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Rain triggers flooding issues, road closures across Denver metro area

A Flood Watch is in place for the Denver area through Friday. Additional rain could fall in spots.

DENVER — A Flood Watch covered the entire Denver area through Friday afternoon, while the metro recovered from flooding caused by three days of severe weather.

A relatively unusual long-duration rain event dropped totals of 3 and even 4 inches of rainfall across the southeast Denver metro area, a significant amount of rain. Flood advisories and warnings were in effect for parts of the metro through 5 p.m.

For context, Denver averages only about 14 or 15 inches of precipitation (rain and melted snow equivalent) in a full calendar year.

A new record of daily rainfall of 2.92 inches at the Denver International Airport (DIA) on Thursday shattered the previous record of 1.55 inches in 2011.

Streams, creeks, and smaller bodies of water hold the highest risk for flooding. Many low-lying areas encountered flooding on Thursday and Friday.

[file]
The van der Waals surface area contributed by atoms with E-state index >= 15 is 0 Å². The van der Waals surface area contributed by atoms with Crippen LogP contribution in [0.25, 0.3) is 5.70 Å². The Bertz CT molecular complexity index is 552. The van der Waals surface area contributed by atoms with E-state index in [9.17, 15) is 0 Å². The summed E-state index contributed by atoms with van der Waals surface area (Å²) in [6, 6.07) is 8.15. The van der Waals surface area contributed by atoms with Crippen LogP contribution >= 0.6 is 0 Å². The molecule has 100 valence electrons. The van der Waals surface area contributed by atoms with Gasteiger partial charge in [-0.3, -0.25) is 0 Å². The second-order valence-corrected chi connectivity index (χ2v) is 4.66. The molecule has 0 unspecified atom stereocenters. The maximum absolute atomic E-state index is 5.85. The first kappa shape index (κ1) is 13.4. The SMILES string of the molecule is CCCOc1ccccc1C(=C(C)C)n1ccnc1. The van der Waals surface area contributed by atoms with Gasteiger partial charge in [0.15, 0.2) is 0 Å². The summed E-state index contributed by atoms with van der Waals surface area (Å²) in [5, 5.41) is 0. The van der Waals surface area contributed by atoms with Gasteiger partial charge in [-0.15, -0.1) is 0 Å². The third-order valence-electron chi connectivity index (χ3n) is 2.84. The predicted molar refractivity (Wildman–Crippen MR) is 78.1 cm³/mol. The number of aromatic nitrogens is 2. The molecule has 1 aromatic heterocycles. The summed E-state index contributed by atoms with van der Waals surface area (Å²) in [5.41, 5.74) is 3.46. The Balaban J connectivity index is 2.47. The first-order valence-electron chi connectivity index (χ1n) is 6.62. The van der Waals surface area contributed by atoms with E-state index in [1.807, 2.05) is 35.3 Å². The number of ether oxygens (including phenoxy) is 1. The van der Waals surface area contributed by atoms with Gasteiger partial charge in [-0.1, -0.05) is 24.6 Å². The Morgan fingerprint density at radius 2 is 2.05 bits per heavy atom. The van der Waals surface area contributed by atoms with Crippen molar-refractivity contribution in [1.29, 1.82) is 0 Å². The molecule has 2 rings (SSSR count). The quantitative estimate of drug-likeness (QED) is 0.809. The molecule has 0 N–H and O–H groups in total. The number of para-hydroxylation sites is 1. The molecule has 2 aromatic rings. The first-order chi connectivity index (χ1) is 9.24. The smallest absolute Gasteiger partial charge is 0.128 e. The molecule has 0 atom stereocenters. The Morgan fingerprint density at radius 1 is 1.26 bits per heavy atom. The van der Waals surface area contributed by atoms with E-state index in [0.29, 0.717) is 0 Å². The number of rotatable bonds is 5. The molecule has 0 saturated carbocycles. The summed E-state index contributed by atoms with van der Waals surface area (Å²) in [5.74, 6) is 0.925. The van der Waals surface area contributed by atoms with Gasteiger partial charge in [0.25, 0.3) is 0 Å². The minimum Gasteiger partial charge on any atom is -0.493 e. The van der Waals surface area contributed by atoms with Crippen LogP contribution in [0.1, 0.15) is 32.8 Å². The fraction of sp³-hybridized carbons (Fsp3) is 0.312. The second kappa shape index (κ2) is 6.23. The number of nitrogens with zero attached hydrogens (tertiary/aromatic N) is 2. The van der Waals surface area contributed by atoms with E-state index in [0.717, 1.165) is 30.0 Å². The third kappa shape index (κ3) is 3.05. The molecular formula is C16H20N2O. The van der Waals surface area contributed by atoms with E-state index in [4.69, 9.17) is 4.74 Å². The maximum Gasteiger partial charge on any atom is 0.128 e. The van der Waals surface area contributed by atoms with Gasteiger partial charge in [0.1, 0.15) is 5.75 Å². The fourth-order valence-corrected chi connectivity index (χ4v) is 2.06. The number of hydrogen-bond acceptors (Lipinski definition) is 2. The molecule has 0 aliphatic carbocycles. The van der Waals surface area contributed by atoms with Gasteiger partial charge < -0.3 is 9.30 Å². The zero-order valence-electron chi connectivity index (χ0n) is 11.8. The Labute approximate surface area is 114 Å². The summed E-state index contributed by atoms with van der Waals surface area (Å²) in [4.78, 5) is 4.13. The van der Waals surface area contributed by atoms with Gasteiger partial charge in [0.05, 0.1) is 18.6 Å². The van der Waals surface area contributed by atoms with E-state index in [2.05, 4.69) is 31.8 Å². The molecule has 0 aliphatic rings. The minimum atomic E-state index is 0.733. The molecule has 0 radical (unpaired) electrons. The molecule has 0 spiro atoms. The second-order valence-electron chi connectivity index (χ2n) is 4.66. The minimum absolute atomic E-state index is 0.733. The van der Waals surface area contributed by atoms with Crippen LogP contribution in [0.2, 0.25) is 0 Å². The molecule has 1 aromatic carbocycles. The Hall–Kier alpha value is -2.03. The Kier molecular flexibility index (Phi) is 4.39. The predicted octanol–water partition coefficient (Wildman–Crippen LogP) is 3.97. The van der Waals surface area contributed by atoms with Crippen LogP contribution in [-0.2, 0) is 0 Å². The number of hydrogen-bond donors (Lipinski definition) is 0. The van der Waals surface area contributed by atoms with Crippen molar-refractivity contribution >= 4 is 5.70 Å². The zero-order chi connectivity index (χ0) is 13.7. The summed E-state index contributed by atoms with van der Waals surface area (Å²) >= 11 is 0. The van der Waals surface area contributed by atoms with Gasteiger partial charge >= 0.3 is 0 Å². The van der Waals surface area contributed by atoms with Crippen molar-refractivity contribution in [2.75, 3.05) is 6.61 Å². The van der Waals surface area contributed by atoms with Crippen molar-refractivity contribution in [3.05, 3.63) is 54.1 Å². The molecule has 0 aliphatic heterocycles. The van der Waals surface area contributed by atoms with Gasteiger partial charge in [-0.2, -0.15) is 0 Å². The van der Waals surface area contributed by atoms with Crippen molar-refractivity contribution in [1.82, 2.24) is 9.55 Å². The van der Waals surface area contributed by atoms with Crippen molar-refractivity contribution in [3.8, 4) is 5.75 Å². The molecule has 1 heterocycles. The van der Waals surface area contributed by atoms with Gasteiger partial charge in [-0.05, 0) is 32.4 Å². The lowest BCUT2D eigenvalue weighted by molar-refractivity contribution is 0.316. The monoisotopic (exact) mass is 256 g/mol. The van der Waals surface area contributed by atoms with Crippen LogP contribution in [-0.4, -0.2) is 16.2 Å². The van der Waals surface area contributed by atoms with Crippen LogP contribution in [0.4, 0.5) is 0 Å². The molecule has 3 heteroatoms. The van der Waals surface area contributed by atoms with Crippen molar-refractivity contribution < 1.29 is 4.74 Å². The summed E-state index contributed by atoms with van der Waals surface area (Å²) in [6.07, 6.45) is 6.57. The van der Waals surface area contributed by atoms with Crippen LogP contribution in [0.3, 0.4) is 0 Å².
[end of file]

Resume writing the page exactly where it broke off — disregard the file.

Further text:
The Colorado Department of Transportation (CDOT) reported a closure of one southbound lane of I-25 from Larimer County Road 16 to Colorado Highway 56. Soil under the interstate had washed out, creating a concern over the road's stability. The lane closure was expected to continue through at least 6 p.m.

Credit: Colorado Department of Transportation

The Aurora Police Department (APD) tweeted the closure of northbound lanes of South Havana Street at East Alameda Avenue on Friday morning. Both directions of East Alameda Avenue were closed at the intersection as well.

The flooding knocked out power in the area, according to APD. About 4 p.m., APD tweeted that power was restored and all lanes were reopened.

APD also said the area around East 6th Avenue and Powhattan Road was closed with no estimated time of reopening.

The Adams County government and Arapahoe County Sheriff's Office tweeted Thursday afternoon that the rain had caused several roads to be closed to the public. 

Denver Parks and Recreation said many trails along waterways are flooded.

If you come up to a water-covered roadway, find an alternate route. The general rule of thumb is if you can't see to the bottom of the road, it's too deep to pass through. Water is heavier than you might think: It only takes about 6-12 inches of water to float your vehicle (depending on its weight).

On the positive side, this rain will make a substantial dent in our drought. With a widespread 1-4 inches of rain across eastern Colorado likely this week, the moderate and severe drought conditions plaguing the region will see significant improvement.


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